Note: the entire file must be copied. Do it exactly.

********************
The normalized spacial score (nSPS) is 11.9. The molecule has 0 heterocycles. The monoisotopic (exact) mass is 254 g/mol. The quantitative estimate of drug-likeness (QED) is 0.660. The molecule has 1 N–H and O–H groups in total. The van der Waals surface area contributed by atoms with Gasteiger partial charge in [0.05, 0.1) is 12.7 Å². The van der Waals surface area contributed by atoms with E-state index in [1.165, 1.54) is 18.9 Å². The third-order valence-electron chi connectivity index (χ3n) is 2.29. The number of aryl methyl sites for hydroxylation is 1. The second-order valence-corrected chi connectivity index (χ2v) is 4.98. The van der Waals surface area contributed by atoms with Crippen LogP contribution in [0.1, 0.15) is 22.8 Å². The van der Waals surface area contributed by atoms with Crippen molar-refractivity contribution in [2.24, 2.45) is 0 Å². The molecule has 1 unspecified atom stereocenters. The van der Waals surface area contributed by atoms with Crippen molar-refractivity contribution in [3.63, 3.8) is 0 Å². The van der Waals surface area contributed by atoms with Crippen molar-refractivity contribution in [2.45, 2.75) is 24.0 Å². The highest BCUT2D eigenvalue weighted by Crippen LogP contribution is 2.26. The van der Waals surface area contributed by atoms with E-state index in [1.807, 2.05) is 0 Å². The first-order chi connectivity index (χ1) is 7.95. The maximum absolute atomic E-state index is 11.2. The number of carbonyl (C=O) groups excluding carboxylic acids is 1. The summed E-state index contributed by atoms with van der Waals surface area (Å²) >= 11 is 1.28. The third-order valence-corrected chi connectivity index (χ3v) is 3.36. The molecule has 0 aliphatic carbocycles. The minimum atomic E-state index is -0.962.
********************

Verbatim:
The normalized spacial score (nSPS) is 11.9. The molecule has 0 heterocycles. The monoisotopic (exact) mass is 254 g/mol. The quantitative estimate of drug-likeness (QED) is 0.660. The molecule has 1 N–H and O–H groups in total. The van der Waals surface area contributed by atoms with Gasteiger partial charge in [0.05, 0.1) is 12.7 Å². The van der Waals surface area contributed by atoms with E-state index in [1.165, 1.54) is 18.9 Å². The third-order valence-electron chi connectivity index (χ3n) is 2.29. The number of aryl methyl sites for hydroxylation is 1. The second-order valence-corrected chi connectivity index (χ2v) is 4.98. The van der Waals surface area contributed by atoms with Crippen LogP contribution in [0.1, 0.15) is 22.8 Å². The van der Waals surface area contributed by atoms with Crippen molar-refractivity contribution in [2.24, 2.45) is 0 Å². The molecule has 1 unspecified atom stereocenters. The van der Waals surface area contributed by atoms with Crippen molar-refractivity contribution in [3.63, 3.8) is 0 Å². The van der Waals surface area contributed by atoms with Crippen molar-refractivity contribution in [2.45, 2.75) is 24.0 Å². The highest BCUT2D eigenvalue weighted by Crippen LogP contribution is 2.26. The van der Waals surface area contributed by atoms with E-state index in [1.807, 2.05) is 0 Å². The first-order chi connectivity index (χ1) is 7.95. The maximum absolute atomic E-state index is 11.2. The number of carbonyl (C=O) groups excluding carboxylic acids is 1. The summed E-state index contributed by atoms with van der Waals surface area (Å²) >= 11 is 1.28. The third-order valence-corrected chi connectivity index (χ3v) is 3.36. The molecule has 0 aliphatic carbocycles. The minimum atomic E-state index is -0.962.